In the midst of furious controversy, FIFA President Sepp Blatter won a fifth term in football’s governing body’s presidential election Friday. Despite calls for Blatter’s resignation in the wake of a corruption probe that saw the arrest of nine top FIFA officials Wednesday, on charges including racketeering, wire fraud, and money laundering, the incumbent president refused to step down. Instead, Blatter promised to clean up FIFA — an organization he has presided over for 17 years — and the scheduled vote went ahead as planned. Blatter, as expected, prevailed over the only other presidential contender, Prince Ali bin al-Hussein of Jordan, to secure another four years at the helm. "I am not perfect, nobody's perfect, but we will do a good job," Blatter said in his presidential acceptance speech. "Let's go FIFA!"
According to the FIFA voting rules, a candidate wins outright if he secures two-thirds of the vote in the initial round; that is to say, 139 out of a possible 209. Blatter walked away easily with a victory — disappointing Prince Ali, who had promised reform and had spoken optimistically of his chances in Friday’s election. Before the vote took place, it was announced that the victor would make no public announcement on Friday, with the post-vote press conference postponed until Saturday. Blatter’s reaction to the win has not, therefore, been aired.
But he had a platform to speak earlier in the day, with a presidential address as Friday’s congress kicked off. Blatter spoke for well over half an hour, The Guardian reported, although his address contained few real details on how he might set about battling corruption. “You will know that right now we are going through troubling times,” he began. “I will not call in unprecedented … These events have cast a shadow so let’s try to lift that shadow. Let’s try to lift our spirits. We can’t let the reputation of football be dragged through the mud like that.”
He also, very pointedly, distanced himself from his detained colleagues — one of whom is former FIFA vice-president Jack Warner. “[T]hey are truly at fault, especially if they are found guilty,” he said, adding:
They are not the entire organisation; certain individuals who have forgotten that FIFA is based on respect, discipline, and a team sport with the same goal. We need to be singing from the same song sheet, especially when we talk of the character of the organisation. It’s our goal to share this respect with all of you.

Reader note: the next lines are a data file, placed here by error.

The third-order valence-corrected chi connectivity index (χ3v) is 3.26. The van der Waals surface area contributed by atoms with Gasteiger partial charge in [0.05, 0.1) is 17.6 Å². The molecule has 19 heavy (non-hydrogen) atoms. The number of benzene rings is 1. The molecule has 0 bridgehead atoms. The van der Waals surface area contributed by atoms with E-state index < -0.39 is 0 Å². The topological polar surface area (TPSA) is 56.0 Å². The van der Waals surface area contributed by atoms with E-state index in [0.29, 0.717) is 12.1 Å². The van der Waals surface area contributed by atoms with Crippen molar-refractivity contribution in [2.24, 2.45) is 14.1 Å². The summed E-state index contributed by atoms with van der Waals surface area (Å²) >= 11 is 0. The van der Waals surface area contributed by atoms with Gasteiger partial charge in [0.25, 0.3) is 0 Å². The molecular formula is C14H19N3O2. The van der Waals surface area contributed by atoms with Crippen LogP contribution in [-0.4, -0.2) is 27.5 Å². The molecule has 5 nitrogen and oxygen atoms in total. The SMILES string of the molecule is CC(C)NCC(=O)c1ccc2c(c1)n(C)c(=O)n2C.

Yet despite Blatter’s attempts to emphasize his own innocence, he has faced harsh criticism in the fallout from the corruption probe. True, the president was not among the top FIFA officials arrested at a luxurious Zurich hotel Wednesday morning. But, as The New York Times points out, Blatter has masterfully avoided any punishment in the past despite constant corruption claims against the organization. Kelly T. Currie, acting United States attorney for the Eastern District of New York, is quoted by the Times as saying that Wednesday’s arrests were “the beginning of our effort, not the end.”
The indictments came as part of a two-pronged investigation, which will examine the awarding of the next two World Cups to Russia and Qatar, respectively. “It is not over. The work will continue until all of the corruption is uncovered and a message is sent around the world,” FBI Director James Comey said Wednesday. Whether Blatter will be investigated or not has been kept under wraps, although FIFA spokesman Walter de Gregorio has told the Associated Press, “He is not involved at all.”
The proclamation of innocence hasn’t stopped an outcry of no confidence in the FIFA leader. Several key sponsors of the organization — such as Visa, Adidas, and Coca-Cola — called on FIFA to reform in the wake of the arrests, even if they did not directly call for Blatter’s resignation. Meanwhile, the British government advised the football organization to undertake “a change in its leadership,” in a move completely backed by Prime Minister David Cameron. The English Football Association took a similarly dim view. “Sepp Blatter has to go,” chairman Gregg Dyke said, as quoted by The Guardian.
Blatter’s stubborn resilience in the face of such pressure, and his defiant victory Friday, may have knock-on consequences. UEFA (Union of European Football Associations) president Michel Platini hinted before the vote that European teams might boycott the Russian World Cup if Blatter won Friday’s vote, while UEFA and English Football Association board member David Gill pledged not to take up his role as vice-president of FIFA if Blatter won.
Who then, supported Blatter’s re-election in the secret ballot? The Confederation of African Football (representing 54 votes) had pledged to support Blatter, while the Asian Football Confederation (46 votes) had also placed their bets on the incumbent. South America’s 10 votes were all expected to go to Blatter, as were the majority of Oceania’s 11 votes and North and Central America and the Caribbean’s 35 votes. Russia’s Vladimir Putin has voiced strong support for Blatter. Blatter-dissenters, according to statements issued prior to the voting, included Australia, New Zealand, Canada, the U.S., and — of course — most of Europe.
In his opening address to FIFA’s congress Thursday, Blatter was circumspect. “I know many people hold me ultimately responsible for the actions and reputations of the global football community, whether it’s a decision for the hosting of a World Cup or a corruption scandal,” he said, according to The Guardian.
I cannot monitor everyone all of the time. If people want to do wrong, they will try to hide it. But it must fall to me to be ultimately responsible for the wellbeing of our organization and find a way forward to fix things.
Whether he’s good to his word, or becomes further entangled in the ongoing corruption probe, remains to be seen.
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